Discover your sense of ‘flow’ and avoid ‘running on empty’.
Sometimes, when I was a kid, dad would make birthday/Christmas gifts for me in his shed. He trained as an electrical engineer. One year (I must have been about 8) he gave me this contraption made up of parts he’d salvaged from broken-down bits of junk: transistors, capacitors, valves, light bulbs, relays, motors, a 12 volt transformer etc. And it came with a long roll of wire, a set of pliers, and a soldering iron.
Compared to (say) a train set, it didn’t ‘do’ anything when you plugged it in. But by connecting various bits together I could make the lights flash, or go dim, or make the motors go faster or slower. Stuff like that. And once, I attached a nail to the end of a motor, rigged it up to a wheel from my Meccano set and made a windmill. I made it go so fast that a screw flew off and stuck in the leg of a chair. That was a lot of fun for an 8 year old in the 1970s.
That’s a story I recalled recently when a client asked me for an example of ‘flow’. For readers who haven’t heard that phrase before, Positive Psychologists describe flow as that sense of being totally immersed and quietly content in mental endeavours that feel like ‘the real you’. Flow feels absorbing, energising and intrinsically rewarding.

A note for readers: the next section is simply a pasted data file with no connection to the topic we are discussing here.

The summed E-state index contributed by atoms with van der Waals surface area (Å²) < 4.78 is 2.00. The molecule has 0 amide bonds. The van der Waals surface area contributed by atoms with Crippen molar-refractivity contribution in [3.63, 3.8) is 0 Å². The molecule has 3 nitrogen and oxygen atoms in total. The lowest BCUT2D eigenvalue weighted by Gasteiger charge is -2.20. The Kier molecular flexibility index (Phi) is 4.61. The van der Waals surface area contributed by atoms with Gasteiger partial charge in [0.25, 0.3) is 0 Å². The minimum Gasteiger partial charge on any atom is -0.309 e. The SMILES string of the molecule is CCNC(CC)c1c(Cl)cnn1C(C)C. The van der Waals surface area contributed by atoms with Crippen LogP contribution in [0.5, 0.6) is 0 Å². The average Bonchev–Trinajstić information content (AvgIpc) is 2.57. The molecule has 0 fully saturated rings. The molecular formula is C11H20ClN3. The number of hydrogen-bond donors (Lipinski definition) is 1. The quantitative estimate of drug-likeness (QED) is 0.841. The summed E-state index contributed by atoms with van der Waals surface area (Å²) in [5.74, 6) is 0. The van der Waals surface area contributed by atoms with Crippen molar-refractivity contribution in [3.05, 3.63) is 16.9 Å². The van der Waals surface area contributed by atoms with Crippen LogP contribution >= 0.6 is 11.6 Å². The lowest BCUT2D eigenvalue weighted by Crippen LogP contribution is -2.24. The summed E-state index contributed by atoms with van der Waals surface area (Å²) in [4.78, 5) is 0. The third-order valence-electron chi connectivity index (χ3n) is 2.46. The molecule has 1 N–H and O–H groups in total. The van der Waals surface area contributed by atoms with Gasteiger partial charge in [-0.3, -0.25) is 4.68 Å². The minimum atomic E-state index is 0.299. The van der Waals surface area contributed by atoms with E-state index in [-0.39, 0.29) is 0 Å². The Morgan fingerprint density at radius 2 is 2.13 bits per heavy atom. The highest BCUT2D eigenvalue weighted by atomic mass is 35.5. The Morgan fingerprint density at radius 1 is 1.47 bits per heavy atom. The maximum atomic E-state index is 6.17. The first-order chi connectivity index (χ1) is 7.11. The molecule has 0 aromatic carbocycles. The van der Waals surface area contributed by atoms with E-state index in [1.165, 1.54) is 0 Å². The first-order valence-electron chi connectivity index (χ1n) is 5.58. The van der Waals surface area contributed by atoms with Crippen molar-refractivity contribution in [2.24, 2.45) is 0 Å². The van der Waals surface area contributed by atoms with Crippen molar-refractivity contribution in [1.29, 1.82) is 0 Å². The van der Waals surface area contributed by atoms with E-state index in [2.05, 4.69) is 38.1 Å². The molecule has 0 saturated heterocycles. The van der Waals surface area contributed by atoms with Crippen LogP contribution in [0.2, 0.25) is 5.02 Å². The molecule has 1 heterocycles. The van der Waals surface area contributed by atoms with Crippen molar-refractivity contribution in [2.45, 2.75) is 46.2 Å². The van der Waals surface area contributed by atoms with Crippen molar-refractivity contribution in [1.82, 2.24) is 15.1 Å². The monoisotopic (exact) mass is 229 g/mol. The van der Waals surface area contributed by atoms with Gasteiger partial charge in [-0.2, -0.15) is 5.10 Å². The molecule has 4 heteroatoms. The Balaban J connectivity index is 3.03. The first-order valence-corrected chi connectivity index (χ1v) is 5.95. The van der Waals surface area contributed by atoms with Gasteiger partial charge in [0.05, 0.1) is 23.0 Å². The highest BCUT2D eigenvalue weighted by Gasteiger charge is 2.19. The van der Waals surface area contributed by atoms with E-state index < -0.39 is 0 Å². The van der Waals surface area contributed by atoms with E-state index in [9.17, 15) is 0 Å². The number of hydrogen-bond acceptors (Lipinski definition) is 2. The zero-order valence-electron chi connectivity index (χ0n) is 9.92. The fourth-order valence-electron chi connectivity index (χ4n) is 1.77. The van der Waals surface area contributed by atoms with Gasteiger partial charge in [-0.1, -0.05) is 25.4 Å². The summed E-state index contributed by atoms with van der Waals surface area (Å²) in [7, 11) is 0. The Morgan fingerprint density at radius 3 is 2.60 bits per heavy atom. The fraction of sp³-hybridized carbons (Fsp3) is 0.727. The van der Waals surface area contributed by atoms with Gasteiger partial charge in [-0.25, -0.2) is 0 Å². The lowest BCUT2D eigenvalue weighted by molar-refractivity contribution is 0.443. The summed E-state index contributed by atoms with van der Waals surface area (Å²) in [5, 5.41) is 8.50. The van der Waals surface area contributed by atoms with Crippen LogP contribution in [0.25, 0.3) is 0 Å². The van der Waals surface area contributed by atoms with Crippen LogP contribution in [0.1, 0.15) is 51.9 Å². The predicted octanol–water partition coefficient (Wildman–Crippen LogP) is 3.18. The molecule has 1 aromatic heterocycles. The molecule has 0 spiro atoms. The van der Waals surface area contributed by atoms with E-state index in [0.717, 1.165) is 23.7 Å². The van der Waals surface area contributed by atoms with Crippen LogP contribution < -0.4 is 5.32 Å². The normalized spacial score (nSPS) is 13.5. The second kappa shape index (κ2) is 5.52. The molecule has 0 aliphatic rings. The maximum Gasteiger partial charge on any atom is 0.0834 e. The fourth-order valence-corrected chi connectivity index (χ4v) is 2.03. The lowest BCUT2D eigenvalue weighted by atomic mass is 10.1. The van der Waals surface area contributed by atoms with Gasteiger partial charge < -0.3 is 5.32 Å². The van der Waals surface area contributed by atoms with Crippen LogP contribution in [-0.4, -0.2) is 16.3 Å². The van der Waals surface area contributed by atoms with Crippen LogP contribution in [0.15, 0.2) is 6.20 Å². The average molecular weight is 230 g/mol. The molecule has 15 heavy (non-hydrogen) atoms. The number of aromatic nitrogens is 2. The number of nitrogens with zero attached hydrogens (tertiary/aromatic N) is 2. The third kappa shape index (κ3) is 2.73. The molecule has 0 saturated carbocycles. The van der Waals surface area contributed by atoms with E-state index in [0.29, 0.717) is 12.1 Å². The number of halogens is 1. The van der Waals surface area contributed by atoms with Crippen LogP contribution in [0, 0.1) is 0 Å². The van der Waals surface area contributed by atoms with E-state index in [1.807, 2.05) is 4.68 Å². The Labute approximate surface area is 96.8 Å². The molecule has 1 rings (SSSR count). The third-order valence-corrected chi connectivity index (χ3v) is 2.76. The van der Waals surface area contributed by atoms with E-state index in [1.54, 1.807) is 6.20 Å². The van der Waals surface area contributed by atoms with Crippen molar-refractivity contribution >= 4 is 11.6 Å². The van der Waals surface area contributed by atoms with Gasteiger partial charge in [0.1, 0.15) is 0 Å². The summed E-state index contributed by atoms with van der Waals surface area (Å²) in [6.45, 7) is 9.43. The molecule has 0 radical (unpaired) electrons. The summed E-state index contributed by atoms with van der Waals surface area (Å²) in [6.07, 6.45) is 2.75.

My client said “I like jogging in the rain”. He couldn’t quite say why: “I just do.” I told him that I find great energy and clarity in contemplating how things fit together; and marveling at the inherent beauty of it all. “Y’know what?” he said, “I feel something like that when I run in the rain but I didn’t want to you to think I was a nutcase.”
On the contrary. I felt that we’d stepped into a space of deep connection and trust. We went on to have a breakthrough conversation about practical ways in which he can achieve states of flow in his day-to-day work as a senior business leader. That’s a goal that is important to him. He has quite a well-developed strength of perseverance but, in his own words, “I often feel like I’m running on empty.”
I retrained in recent years as an Executive Coach and adult educator, having spent most of my professional life as a business leader in other industries. And I’ve come to feel quite strongly that many of our workplaces lack a sense of fraternity: there’s a hole that could helpfully be filled with more meaningful conversations. Humans are complex, social creatures who crave connection. How much more productive, more creative, more collaborative, more pleasant would work be if we could achieve more flow and connection for ourselves, and our teams?
If you want to identify and develop your own sources of flow, but can’t tap into professional coaching resources through your employer, there are other ways to do it. A great (free) online resource is www.viacharacter.org. And I’d highly recommend the book Flourish by Martin Seligman, one of the founders of the modern positive psychology movement.
The concept of flow is just one dimension of strengths-based workplace interventions that we explore at Dramatic Difference. In forthcoming blogs I’ll return to this subject again. I believe passionately that employing strengths-based frameworks is an essential skill for leaders. Dad would have loved to see how his junk shop designs are creating new connections to light us up and turn the windmills of work.
Sean Worrall is a director of Dramatic Difference, a Hong Kong & Singapore based L&D consultancy that develops High Performance People.